Director Anand Tucker
Starring Steve Martin, Claire Danes, Jason Schwartzman
WHAT'S THE STORY?
LA life's not all it's cracked up to be for Mirabelle (Claire Danes), a lonely salesgirl and wannabe artist yearning for something - anything - to spice up her life. Before you know it, she's got not one but two men wooing her: oldie millionaire Ray (Steve Martin) and dopey “font designer” Jeremy (Jason Schwartzman).
Sigh. Poor Mirabelle. There she stands day after day, manning the posh glove counter at Saks Fifth Avenue - about as popular a destination for the store's upscale shoppers as the janitor's closet - and moaning about the glamorous, stimulating life she should be leading, if only someone would discover her for the unique, budding flower she really, truly is... If you're feeling queasy right about now, you definitely shouldn't stop at this counter. Keep moving. King Kong's down the escalator, in the action-adventure department.
Still here? Vaguely interested in the romantic tribulations of a disenchanted twentysomething? Or just a Steve Martin fan? Well, Shopgirl is not without its soft, felty charms. Adapted by Martin from his own novel, it's even got some perceptive and amusing things to say about love and relationships.
Martin-lovers expecting the white-maned funnyman, however, are in for a disappointment. This is not the happy-slappy camera-hogger of his recent Cheaper By The Dozen revival; this is the covetous Martin who's seen Bill Murray rack up choice parts and accolades in recent years and decided he wants some too. Yet he plays commitment-phobe Ray with too much sweet-natured benevolence - generous though he may be, Ray essentially pays Mirabelle to be his consort.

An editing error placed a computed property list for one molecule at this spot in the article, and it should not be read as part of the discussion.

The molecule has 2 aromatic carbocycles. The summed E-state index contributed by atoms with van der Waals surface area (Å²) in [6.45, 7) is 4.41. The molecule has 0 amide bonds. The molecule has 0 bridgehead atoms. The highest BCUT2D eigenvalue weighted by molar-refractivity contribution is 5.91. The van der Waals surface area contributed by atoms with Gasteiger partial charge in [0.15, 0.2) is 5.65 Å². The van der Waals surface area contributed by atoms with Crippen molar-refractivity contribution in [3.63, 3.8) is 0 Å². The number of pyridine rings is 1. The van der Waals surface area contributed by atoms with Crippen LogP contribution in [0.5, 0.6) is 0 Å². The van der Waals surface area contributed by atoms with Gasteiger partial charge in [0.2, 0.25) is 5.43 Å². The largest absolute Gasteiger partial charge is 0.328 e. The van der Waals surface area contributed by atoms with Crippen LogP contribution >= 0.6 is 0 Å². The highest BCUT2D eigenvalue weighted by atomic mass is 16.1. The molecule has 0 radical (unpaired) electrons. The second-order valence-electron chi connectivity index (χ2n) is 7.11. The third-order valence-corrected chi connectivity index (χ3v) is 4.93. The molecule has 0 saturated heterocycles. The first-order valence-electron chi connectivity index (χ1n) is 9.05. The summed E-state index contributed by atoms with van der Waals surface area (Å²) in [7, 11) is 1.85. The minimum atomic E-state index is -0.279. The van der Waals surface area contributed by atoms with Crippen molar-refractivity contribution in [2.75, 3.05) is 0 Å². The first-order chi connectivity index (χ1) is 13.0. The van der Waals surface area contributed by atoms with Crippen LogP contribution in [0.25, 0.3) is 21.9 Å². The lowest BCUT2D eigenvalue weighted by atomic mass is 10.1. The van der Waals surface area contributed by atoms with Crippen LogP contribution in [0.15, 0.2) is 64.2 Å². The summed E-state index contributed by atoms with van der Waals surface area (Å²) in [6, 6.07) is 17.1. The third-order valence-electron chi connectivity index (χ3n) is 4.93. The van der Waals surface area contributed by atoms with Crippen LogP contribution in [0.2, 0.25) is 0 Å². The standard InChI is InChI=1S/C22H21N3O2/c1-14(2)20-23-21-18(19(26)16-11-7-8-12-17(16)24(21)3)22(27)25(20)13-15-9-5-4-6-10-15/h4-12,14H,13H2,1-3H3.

Fortunately, Danes keeps the crasser elements at bay and relishes her love-letter role, along with all the poignant close-ups and vintage costume changes. And she pays it back with an intimate performance invested with emotional longing. But Schwartzman still threatens to steal the movie from her. While Jeremy's narcissistic dopiness doesn't quite feel “real”, Schwartzman's comic virtuosity and unkempt, puppy-dog enthusiasm force you into helpless submission.
As a comedy, it strains for laughs. As a drama, it sputters. As a love story, it's weak at the knees. Put all the elements together, though, and there are enough wise, wistful and witty moments to make it worth visiting Shopgirl's counter.
Lost In Translation-lite? Close. Shopgirl won't leave much of an impression but a few of its funny/sad highlights hit the spot.